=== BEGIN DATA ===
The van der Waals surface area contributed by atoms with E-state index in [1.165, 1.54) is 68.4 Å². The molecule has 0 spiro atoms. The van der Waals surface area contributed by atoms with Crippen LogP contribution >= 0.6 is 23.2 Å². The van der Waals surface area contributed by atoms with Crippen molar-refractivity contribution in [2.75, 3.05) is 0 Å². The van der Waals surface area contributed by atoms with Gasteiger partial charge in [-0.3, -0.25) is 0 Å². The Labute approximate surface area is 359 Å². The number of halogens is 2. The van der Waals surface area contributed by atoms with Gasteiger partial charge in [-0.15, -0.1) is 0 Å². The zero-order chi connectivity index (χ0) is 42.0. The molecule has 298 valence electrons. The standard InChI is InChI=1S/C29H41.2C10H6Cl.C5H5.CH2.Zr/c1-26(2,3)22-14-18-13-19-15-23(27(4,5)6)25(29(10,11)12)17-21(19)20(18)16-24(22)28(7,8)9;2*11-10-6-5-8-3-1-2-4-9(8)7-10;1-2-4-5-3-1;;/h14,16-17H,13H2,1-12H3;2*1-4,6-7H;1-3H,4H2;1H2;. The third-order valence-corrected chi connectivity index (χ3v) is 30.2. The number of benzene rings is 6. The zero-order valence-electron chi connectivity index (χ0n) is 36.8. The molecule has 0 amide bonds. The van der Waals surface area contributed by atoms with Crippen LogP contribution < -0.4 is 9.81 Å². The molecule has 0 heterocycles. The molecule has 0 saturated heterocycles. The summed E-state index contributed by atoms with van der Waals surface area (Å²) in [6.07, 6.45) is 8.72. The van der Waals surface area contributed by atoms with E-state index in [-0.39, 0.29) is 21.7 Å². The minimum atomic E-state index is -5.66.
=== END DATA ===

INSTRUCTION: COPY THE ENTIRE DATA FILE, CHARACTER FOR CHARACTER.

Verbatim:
The van der Waals surface area contributed by atoms with E-state index in [1.165, 1.54) is 68.4 Å². The molecule has 0 spiro atoms. The van der Waals surface area contributed by atoms with Crippen LogP contribution >= 0.6 is 23.2 Å². The van der Waals surface area contributed by atoms with Crippen molar-refractivity contribution in [2.75, 3.05) is 0 Å². The van der Waals surface area contributed by atoms with Gasteiger partial charge in [-0.3, -0.25) is 0 Å². The Labute approximate surface area is 359 Å². The number of halogens is 2. The van der Waals surface area contributed by atoms with Gasteiger partial charge in [-0.15, -0.1) is 0 Å². The zero-order chi connectivity index (χ0) is 42.0. The molecule has 298 valence electrons. The standard InChI is InChI=1S/C29H41.2C10H6Cl.C5H5.CH2.Zr/c1-26(2,3)22-14-18-13-19-15-23(27(4,5)6)25(29(10,11)12)17-21(19)20(18)16-24(22)28(7,8)9;2*11-10-6-5-8-3-1-2-4-9(8)7-10;1-2-4-5-3-1;;/h14,16-17H,13H2,1-12H3;2*1-4,6-7H;1-3H,4H2;1H2;. The third-order valence-corrected chi connectivity index (χ3v) is 30.2. The number of benzene rings is 6. The zero-order valence-electron chi connectivity index (χ0n) is 36.8. The molecule has 0 amide bonds. The van der Waals surface area contributed by atoms with Crippen LogP contribution < -0.4 is 9.81 Å². The molecule has 0 heterocycles. The molecule has 0 saturated heterocycles. The summed E-state index contributed by atoms with van der Waals surface area (Å²) in [6.07, 6.45) is 8.72. The van der Waals surface area contributed by atoms with E-state index in [-0.39, 0.29) is 21.7 Å². The minimum atomic E-state index is -5.66.